Sunday was a great way for the weekend to wind down. Up and coming rap/r&b artist (who recently made a song with Kanye West) Post Malone put on a good five song set to start off our day. Although he has blown up due to the success of his hit song, White Iverson, Post Malone still kept it humble, and kept it entertaining. He even performed White Iverson again for his closer, having the crowd sing the entire last verse to closer. After, we were walking and on the nearby small stage, this band O began to play. They were able to keep us and the others for their whole set. They’re an indie band from San Francisco, do check them out. I was sad to have missed Dr. Dog and A Place to Bury Strangers due to attending a Demolicious Derby, but I heard the sets were amazing. Right when we got to A Place to Bury Strangers, the lead singer had just smashed his guitar to end his set. Sad to have missed that, but it was on to the 90’s alt rock band, Dinosaur Jr.! Although they are getting old, they can still play flawlessly. With great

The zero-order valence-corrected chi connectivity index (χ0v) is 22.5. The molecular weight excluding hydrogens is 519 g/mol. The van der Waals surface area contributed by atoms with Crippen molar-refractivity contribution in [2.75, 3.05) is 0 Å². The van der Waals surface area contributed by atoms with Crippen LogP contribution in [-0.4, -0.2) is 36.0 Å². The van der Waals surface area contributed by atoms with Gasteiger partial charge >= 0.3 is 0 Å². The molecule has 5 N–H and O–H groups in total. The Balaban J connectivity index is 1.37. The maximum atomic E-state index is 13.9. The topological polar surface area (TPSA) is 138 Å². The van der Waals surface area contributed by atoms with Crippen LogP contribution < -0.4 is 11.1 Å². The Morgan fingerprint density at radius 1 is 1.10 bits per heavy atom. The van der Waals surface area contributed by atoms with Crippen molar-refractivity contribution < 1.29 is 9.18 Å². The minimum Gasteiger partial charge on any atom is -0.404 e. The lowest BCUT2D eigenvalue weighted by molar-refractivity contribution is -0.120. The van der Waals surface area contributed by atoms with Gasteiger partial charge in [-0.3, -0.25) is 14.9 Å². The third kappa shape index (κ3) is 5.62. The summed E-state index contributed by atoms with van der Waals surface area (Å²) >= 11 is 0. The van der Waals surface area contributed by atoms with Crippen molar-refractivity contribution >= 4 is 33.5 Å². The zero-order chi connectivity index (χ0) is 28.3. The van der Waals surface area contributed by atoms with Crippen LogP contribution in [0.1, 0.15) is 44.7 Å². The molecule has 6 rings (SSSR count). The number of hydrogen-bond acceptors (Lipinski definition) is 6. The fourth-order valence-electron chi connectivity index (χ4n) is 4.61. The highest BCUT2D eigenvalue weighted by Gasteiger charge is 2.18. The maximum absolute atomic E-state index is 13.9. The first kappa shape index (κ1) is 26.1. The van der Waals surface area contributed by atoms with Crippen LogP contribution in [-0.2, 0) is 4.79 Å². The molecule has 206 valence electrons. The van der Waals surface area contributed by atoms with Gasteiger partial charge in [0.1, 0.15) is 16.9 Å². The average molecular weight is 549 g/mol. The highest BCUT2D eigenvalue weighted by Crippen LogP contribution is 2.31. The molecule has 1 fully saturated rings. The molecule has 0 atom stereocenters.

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Madeon

tunes and heart reaching solos, Dinosaur Jr. had a high-caliber set. After, Black Lips took the smaller stage. This goofy garage rock outfit from Georgia had a really fun set. After some jokes and moshing ensued, it was time for the OG (an older act, usually more famous in the 80’s)  headliner (every festival has to have one amiright?), Tears for Fears! Watching their set was like jumping back into the past, a time where most of the people attending TBD were either not alive or too young to go to a concert. Of course, the crowd sang along to classic hits such as Everybody Wants to Rule the World and their closer, Shout. They even surprised the audience with a slower yet full version of Creep by Radiohead. Madeon electrified the crowd as the last EDM performance of the weekend. I had to jump around a few times for that performance. I wasn’t able to stay, but I heard and read that crowd favorite Chromeo properly wrapped up TBD Fest with their funky tunes.

 

Closing Remarks